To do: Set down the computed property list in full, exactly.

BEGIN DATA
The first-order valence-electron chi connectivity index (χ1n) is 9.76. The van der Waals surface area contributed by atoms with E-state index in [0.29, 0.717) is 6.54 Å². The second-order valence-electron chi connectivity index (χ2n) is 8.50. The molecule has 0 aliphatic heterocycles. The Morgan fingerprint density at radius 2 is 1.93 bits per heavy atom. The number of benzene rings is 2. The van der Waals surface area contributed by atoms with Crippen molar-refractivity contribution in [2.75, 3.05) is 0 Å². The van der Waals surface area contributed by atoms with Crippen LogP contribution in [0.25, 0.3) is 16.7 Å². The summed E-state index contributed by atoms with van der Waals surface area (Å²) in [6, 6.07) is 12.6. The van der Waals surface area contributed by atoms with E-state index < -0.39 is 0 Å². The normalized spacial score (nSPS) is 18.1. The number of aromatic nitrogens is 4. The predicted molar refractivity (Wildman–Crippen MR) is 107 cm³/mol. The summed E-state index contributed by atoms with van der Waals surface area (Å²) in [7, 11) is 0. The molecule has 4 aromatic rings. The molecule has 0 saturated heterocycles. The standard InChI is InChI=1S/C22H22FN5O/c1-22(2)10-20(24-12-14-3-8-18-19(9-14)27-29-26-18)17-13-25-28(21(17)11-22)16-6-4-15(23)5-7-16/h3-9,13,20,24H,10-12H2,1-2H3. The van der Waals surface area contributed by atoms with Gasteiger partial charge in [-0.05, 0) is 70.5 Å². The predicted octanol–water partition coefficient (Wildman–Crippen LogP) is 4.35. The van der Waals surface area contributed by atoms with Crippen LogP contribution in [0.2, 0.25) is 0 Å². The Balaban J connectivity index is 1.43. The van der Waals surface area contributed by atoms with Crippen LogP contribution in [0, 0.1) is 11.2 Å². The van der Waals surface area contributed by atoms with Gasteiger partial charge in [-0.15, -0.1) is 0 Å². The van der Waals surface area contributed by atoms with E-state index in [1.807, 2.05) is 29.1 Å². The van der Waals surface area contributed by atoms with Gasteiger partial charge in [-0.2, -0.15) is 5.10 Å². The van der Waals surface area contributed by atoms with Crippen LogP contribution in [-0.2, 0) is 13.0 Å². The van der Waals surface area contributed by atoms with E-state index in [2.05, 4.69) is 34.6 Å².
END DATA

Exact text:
The first-order valence-electron chi connectivity index (χ1n) is 9.76. The van der Waals surface area contributed by atoms with E-state index in [0.29, 0.717) is 6.54 Å². The second-order valence-electron chi connectivity index (χ2n) is 8.50. The molecule has 0 aliphatic heterocycles. The Morgan fingerprint density at radius 2 is 1.93 bits per heavy atom. The number of benzene rings is 2. The van der Waals surface area contributed by atoms with Crippen molar-refractivity contribution in [2.75, 3.05) is 0 Å². The van der Waals surface area contributed by atoms with Crippen LogP contribution in [0.25, 0.3) is 16.7 Å². The summed E-state index contributed by atoms with van der Waals surface area (Å²) in [6, 6.07) is 12.6. The van der Waals surface area contributed by atoms with E-state index < -0.39 is 0 Å². The normalized spacial score (nSPS) is 18.1. The number of aromatic nitrogens is 4. The predicted molar refractivity (Wildman–Crippen MR) is 107 cm³/mol. The summed E-state index contributed by atoms with van der Waals surface area (Å²) in [7, 11) is 0. The molecule has 4 aromatic rings. The molecule has 0 saturated heterocycles. The standard InChI is InChI=1S/C22H22FN5O/c1-22(2)10-20(24-12-14-3-8-18-19(9-14)27-29-26-18)17-13-25-28(21(17)11-22)16-6-4-15(23)5-7-16/h3-9,13,20,24H,10-12H2,1-2H3. The van der Waals surface area contributed by atoms with Gasteiger partial charge in [-0.05, 0) is 70.5 Å². The predicted octanol–water partition coefficient (Wildman–Crippen LogP) is 4.35. The van der Waals surface area contributed by atoms with Crippen LogP contribution in [0.2, 0.25) is 0 Å². The Balaban J connectivity index is 1.43. The van der Waals surface area contributed by atoms with Crippen LogP contribution in [0, 0.1) is 11.2 Å². The van der Waals surface area contributed by atoms with Gasteiger partial charge in [-0.15, -0.1) is 0 Å². The van der Waals surface area contributed by atoms with E-state index in [1.807, 2.05) is 29.1 Å². The van der Waals surface area contributed by atoms with Gasteiger partial charge in [-0.2, -0.15) is 5.10 Å². The van der Waals surface area contributed by atoms with Crippen LogP contribution in [-0.2, 0) is 13.0 Å². The van der Waals surface area contributed by atoms with E-state index in [2.05, 4.69) is 34.6 Å².